Can he be that effective as the clear number one option? Did the threat of Gallon across from him open up things that otherwise might not have been there? Can he avoid the drops this time around? Michigan needs him to step up and thrive even as the focal point of opposing defensive game plans. He has the physical talent to do so. He just needs to work on his consistency.
The Next Big Thing
Congrats to Amara Darboh for winning this honor two years running. The big-bodied receiver was turning heads in practice a year ago before a broken foot sidelined him for the year. After having a redshirt year to recover, Darboh should have every opportunity to step in and compete for one of the starting outside receiver roles. Michigan used a combination of Jehu Chesson, Jeremy Jackson, and Funchess outside opposite Gallon a year ago, and getting Darboh back will certainly help MIchigan deal with the loss of Gallon. Darboh looks to be the full package at receiver, a bigger kid capable of making an impact blocking and threatening over the top.
Of course there is a wildcard. Drake Harris enrolled early this winter and will be getting his first run with the team this spring. At 6'4 180lbs, Harris has the kind of length and athleticism to be a home run threat for Michigan's offense. If he can bounce back from the injury that sidelined him for his senior year of high school, he could work his way into the rotation this spring.
Other Names To Watch
Jehu Chesson - A bowling ball of a blocker, Chesson struggled at times with the finer points of being a receiver. However, the athleticism is certainly there and with some additional maturation as a player Chesson could be a monster.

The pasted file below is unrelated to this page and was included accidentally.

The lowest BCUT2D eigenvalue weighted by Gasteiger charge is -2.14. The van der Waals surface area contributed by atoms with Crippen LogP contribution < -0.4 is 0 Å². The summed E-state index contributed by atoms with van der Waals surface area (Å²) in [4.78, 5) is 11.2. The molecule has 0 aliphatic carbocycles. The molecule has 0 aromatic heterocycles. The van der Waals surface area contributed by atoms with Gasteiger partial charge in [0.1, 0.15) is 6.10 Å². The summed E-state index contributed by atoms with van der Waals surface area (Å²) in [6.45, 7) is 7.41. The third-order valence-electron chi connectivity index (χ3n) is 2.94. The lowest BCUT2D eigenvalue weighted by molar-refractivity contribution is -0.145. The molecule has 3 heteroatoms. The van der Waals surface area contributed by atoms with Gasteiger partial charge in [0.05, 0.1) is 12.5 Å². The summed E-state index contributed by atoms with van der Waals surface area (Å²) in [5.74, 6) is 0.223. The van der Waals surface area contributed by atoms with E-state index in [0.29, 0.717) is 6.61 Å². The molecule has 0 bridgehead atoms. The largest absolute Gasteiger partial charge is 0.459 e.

Dennis Norfleet - Criminally under-utilized in his first two years on campus. Let's hope Nussmeier is more comfortable using the pocket-sized, pinball slot receiver than Al Borges was.
Khalid Hill/Wyatt Shallman/Sione Houma - Michigan has a handful of not-quite-fullbacks and not-quite-tight-ends at its disposal. How do they fit in the passing offense and can any of them paper over the deficiencies at tight end?
Jaron Dukes/Csont'e York - Can either make a move at playing time after a redshirt year in the program?
Freddy Canteen/DaMario Jones - Does Michigan have an old-school Michigan sized slot receiver on the roster that can play right now?
What Does It Mean
Despite losing one of the best receivers in program history, Michigan looks to be okay on the outside. Funchess is still around and should be ready for the increased pressure that comes along with being the number one guy. Getting Darboh back in the lineup next to an older Chesson should keep Michigan in good shape on the outside.
The issue comes in just what Michigan has and just what it is able to do inside at the tight end and slot receiver position. The Wolverines need to figure out what they have and how best to structure the offense with a diverse range of players that don't have much in the way of proven production. This spring is about figuring out which of those guys are ready to contribute so that Michigan can go full speed ahead with a plan this fall. The talent is likely there. Michigan has to find out if it is ready.